Summary In this article Roure et al address the role of BMP during formation of the ascidian palps, using Ciona intestinalis. Overexpression of BMP (specifically ADMP) from early stages of development results in complete suppression of palp formation, and early loss of the palp forming region (also called anterior neural border ANB). Using p-Smad1/5/8 antibody staining they show a marker of the ANB (FoxC) is expressed in a region negative for BMP signals. Inhibition of BMP signals is not sufficient to produce ectopic ANB. However, treatment with FGF protein from very early stages (8-cell stage) plus inhibition of BMP signaling (from 8-cell stage) increased FoxC expression. Looking at later stages of development the authors show that in a U-shaped expression domain of Foxg, Smad1/5/8 is active in the ventral-most part, which is expected to form the ventral-most palp. BMP2 treatment from gastrula stages results in loss of the ventral most palp expression of Isl and repression of ventral Foxg expression. Inhibition of BMP signaling from gastrula or neurula stages results in failure of a U-shaped pattern of Isl expression to resolve into the three palp expression domains, and by late tailbud stages, Sp6/7/8/9 (proposed as a repressor of Foxg in the inter-palp territory) expression is reduced and the numbers of specific cell-types making up the palps is increased. These cells are present in a single large palp of dorsal identity. Thus, inhibition of BMP from early gastrula stages results in a single palp made of more cells than the three palps of control larvae, presumably due to recruitment of cells usually present between the palps. The authors then show a similar phenotype in another ascidian species Phallusia mammillata. Using their previous RNA-Seq data of embryos treated with BMP4, they looked for potential novel palp markers and identify a further eight novel markers of the palps. Looking further into this data and at a list of 68 genes expressed in palps (but not exclusively) they find that in whole embryo RNA-Seq data 70% were regulated by BMP signaling, mostly repressed, but some activated by BMP. 30 of these genes were regulated by Notch. Apart from the confusion I explained in my comments below, the data seems to be carefully presented and interpreted. Overall, this manuscript presents a more detailed analysis of the role of BMP signaling during ascidian palp formation, but it remains to be precisely understood.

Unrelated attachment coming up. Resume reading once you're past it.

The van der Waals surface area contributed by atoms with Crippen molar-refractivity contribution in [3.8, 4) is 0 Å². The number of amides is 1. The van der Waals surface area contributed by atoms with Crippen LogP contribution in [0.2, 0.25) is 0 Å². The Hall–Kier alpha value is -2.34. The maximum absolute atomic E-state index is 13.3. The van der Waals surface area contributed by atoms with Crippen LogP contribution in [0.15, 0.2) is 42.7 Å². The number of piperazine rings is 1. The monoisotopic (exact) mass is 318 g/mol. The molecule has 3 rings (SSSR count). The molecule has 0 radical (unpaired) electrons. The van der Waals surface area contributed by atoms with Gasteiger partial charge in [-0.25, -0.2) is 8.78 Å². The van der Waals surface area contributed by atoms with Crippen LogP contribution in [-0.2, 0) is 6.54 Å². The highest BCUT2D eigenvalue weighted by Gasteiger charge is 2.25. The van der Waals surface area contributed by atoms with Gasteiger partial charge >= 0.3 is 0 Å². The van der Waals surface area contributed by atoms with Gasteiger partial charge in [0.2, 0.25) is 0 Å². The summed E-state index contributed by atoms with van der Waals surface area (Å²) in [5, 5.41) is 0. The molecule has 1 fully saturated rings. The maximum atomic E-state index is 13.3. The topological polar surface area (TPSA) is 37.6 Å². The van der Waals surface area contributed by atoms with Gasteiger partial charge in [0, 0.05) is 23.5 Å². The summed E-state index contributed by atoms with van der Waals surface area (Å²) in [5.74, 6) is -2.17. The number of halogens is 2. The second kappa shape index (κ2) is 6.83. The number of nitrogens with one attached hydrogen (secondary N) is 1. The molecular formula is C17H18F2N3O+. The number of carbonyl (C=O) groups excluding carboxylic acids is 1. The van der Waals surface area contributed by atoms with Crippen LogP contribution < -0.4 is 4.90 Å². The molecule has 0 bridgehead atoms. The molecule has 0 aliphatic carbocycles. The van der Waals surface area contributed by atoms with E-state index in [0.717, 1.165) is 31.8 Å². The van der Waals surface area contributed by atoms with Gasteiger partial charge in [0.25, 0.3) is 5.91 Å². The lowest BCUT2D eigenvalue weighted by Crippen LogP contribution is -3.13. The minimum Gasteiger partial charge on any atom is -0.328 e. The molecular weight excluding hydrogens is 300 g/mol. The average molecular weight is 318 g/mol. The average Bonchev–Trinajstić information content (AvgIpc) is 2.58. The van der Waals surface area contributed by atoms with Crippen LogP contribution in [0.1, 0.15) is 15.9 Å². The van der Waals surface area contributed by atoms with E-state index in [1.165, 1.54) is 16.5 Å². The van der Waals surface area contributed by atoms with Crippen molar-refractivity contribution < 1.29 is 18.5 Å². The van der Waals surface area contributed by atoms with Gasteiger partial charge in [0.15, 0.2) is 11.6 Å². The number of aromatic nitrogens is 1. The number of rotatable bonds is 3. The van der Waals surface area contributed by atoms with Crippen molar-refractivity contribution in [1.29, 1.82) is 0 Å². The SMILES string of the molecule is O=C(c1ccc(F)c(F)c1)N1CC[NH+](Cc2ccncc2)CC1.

[Response]